04/12/2009 05:12 am ET Updated May 25, 2011

The Immorality of Teaching Abstinence Only

Last week, the Obama administration released its first peek at its 2010 budget. One part that has received little attention so far calls for "state, community-based, and faith-based efforts to reduce teen pregnancy using evidence-based models. The program will fund models that stress the importance of abstinence while providing medically accurate and age-appropriate information to youth who have already become sexually active."

It's about time.

To date, the federal government has invested more than $1.5 billion in grant programs supporting abstinence-only education programs, despite growing evidence of the ineffectiveness of these programs. In 2007, an evaluation funded by the U.S. Department of Health and Human Services showed that youth enrolled in abstinence-only education programs were no more likely than other youth to delay sexual initiation, have fewer sexual partners or abstain entirely from sex.

Other studies have amply demonstrated that abstinence-only programs frequently are medically inaccurate, withhold vital information about contraception and disease prevention, and bear the taint of a moralizing religious ideology.

Today, the Religious Institute on Sexual Morality, Justice, and Healing sent a letter to the White House, on behalf of hundreds of religious leaders around the country, calling on the administration to end federal funding for abstinence-only-until-marriage programs. We are urging the President to renew our national commitment to comprehensive sexuality education that honors truth, respects diverse values, and prepares our youth to lead healthy and productive lives.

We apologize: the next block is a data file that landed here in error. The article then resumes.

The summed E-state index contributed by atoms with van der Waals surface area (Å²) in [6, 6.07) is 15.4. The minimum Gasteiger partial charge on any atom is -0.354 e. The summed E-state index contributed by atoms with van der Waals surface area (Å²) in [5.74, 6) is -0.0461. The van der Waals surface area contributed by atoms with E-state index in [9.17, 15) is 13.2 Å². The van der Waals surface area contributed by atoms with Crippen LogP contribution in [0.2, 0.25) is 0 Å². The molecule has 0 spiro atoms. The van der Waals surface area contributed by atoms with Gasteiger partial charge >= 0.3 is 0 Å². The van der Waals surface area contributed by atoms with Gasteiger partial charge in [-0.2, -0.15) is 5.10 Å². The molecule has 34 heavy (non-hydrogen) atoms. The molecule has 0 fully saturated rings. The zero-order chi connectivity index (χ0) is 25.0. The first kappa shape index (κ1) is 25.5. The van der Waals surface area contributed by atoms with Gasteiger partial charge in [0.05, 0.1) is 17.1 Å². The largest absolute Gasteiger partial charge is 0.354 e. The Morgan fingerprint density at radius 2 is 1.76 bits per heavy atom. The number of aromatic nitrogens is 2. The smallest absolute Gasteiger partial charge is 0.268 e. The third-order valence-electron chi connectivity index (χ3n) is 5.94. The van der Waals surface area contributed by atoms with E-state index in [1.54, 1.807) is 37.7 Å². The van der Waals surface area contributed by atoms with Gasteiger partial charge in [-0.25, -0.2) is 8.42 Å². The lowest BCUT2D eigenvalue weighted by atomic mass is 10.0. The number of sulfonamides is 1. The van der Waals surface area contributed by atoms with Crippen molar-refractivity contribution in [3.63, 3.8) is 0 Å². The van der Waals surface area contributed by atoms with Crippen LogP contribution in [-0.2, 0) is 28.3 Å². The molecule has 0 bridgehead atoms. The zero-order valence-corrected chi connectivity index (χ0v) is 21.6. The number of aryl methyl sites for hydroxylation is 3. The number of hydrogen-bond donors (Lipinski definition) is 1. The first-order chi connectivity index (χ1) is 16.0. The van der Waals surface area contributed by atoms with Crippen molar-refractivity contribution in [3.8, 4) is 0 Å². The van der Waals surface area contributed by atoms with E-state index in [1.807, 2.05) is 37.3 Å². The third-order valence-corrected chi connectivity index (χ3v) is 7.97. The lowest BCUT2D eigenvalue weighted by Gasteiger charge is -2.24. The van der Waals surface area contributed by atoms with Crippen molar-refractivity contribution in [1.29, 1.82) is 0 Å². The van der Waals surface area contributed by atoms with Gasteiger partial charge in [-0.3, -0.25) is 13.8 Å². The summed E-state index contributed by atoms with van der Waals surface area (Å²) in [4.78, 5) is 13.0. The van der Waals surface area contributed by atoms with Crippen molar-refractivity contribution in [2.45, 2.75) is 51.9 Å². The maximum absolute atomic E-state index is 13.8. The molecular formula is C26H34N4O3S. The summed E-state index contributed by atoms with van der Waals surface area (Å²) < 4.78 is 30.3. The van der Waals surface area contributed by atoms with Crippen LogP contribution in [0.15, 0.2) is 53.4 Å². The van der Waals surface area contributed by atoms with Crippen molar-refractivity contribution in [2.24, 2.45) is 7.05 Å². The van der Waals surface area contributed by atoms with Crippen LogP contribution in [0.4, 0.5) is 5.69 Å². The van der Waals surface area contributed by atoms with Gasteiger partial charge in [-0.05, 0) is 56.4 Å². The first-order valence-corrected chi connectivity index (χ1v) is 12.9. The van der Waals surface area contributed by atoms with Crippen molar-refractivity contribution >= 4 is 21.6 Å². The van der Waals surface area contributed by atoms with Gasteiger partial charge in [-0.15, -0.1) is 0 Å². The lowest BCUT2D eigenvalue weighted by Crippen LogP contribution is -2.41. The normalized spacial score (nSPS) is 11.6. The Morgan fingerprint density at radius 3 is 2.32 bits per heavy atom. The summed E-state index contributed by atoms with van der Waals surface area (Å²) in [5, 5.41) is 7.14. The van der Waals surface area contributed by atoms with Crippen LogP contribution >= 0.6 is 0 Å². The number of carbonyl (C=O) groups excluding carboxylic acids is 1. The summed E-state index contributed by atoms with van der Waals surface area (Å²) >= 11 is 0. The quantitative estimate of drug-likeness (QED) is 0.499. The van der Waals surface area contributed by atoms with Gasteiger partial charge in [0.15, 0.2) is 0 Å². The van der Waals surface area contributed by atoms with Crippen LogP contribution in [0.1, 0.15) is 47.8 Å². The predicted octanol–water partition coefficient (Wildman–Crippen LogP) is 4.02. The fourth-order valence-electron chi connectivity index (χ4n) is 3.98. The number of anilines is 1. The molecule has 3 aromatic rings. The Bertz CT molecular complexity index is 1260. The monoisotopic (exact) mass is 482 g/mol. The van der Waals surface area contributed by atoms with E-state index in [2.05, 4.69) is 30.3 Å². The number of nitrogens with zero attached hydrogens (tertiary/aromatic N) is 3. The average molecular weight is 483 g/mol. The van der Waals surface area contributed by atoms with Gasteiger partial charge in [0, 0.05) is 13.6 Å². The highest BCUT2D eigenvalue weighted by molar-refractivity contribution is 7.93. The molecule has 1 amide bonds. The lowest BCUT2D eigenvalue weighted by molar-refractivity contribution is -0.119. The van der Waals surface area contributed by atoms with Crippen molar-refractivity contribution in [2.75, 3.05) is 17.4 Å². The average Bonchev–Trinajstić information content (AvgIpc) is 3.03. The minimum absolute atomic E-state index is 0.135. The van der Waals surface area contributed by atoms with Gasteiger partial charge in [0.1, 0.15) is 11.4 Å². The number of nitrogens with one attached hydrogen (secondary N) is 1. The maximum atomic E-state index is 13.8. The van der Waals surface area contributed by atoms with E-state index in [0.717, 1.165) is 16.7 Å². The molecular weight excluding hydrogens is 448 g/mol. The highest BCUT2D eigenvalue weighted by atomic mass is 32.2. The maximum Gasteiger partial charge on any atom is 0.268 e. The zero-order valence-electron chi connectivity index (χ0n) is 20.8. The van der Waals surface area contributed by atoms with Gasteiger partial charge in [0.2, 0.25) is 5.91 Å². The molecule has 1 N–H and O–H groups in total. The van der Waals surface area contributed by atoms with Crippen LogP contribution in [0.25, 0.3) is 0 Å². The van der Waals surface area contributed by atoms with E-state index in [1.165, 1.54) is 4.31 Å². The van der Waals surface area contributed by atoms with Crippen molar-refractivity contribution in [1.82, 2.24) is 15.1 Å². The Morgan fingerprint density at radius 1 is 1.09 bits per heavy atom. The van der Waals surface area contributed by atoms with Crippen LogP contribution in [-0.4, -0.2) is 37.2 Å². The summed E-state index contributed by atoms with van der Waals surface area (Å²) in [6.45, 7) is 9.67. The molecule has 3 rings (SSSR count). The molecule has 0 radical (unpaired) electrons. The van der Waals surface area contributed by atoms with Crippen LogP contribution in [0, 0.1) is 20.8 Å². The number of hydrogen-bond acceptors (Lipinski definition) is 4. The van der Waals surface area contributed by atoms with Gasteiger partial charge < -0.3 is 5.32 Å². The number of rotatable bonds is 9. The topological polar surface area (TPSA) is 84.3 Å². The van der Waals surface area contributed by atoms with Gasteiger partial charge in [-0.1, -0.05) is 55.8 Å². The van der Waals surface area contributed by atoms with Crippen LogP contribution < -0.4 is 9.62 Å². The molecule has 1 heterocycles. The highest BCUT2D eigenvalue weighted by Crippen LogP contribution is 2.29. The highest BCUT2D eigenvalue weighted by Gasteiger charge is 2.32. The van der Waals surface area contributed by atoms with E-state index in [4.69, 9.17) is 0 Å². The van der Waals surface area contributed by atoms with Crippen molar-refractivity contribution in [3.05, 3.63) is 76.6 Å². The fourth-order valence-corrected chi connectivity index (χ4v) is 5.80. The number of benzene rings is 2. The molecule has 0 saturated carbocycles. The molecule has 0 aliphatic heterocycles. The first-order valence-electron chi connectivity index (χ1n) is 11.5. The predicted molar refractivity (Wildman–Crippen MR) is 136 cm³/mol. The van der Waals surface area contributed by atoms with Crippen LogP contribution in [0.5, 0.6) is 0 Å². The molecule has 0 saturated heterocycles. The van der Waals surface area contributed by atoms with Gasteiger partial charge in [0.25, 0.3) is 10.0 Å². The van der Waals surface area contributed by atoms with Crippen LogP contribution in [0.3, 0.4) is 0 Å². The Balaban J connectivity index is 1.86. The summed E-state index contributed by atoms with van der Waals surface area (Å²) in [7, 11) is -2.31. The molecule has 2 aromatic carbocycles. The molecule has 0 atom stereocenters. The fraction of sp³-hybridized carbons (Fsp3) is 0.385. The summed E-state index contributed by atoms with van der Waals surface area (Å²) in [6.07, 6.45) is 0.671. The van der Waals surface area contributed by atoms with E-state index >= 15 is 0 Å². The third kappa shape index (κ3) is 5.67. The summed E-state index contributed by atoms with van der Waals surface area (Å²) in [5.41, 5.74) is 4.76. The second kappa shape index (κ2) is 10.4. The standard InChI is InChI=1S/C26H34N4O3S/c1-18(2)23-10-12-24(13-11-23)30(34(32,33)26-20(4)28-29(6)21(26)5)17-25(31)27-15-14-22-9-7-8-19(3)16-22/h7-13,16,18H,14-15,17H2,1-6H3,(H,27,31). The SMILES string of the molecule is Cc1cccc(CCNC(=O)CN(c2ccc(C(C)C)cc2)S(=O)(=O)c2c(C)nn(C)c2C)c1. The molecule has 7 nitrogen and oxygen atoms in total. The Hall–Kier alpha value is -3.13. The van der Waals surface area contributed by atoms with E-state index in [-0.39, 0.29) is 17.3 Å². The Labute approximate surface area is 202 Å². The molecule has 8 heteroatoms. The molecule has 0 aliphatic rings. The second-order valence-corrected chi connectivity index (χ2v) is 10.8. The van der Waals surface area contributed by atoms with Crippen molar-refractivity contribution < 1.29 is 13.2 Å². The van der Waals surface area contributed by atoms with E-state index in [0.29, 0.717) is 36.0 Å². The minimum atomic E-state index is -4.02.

Continued investment in ineffective, irresponsible programs that mislead our children is morally wrong. That's why more than 925 ordained clergy and national religious leaders have endorsed the Religious Institute's Open Letter to Religious Leaders about Sex Education. The Open Letter states in part: "Education that respects and empowers young people has more integrity than education based on incomplete information, fear, and shame." It urges policy makers, school officials and educators to provide sexuality education that complements the guidance young people receive from their parents and faith communities.

The signatories of the Open Letter are part of a growing movement for comprehensive sexuality education in the U.S. religious community. A majority of mainline Protestant clergy support comprehensive sex education programs in public schools, according to a national survey released last week by Public Religion Research. At least 10 faith traditions and the National Council of Churches of Christ have policies supporting sexuality education in schools. And more than 15 denominations and faith-based organizations are part of the National Coalition to Support Sexuality Education.

As religious leaders, we believe there are strong moral foundations for giving young people the information they need to delay sexual intimacy, develop their capacity for moral discernment, and make mature, responsible decisions. Teaching and preaching abstinence alone is not enough.

We pray that the President, and the Congress, will create the first national, comprehensive sexuality education program that puts the well-being of our young people first. Our moral obligation to our young people requires nothing less.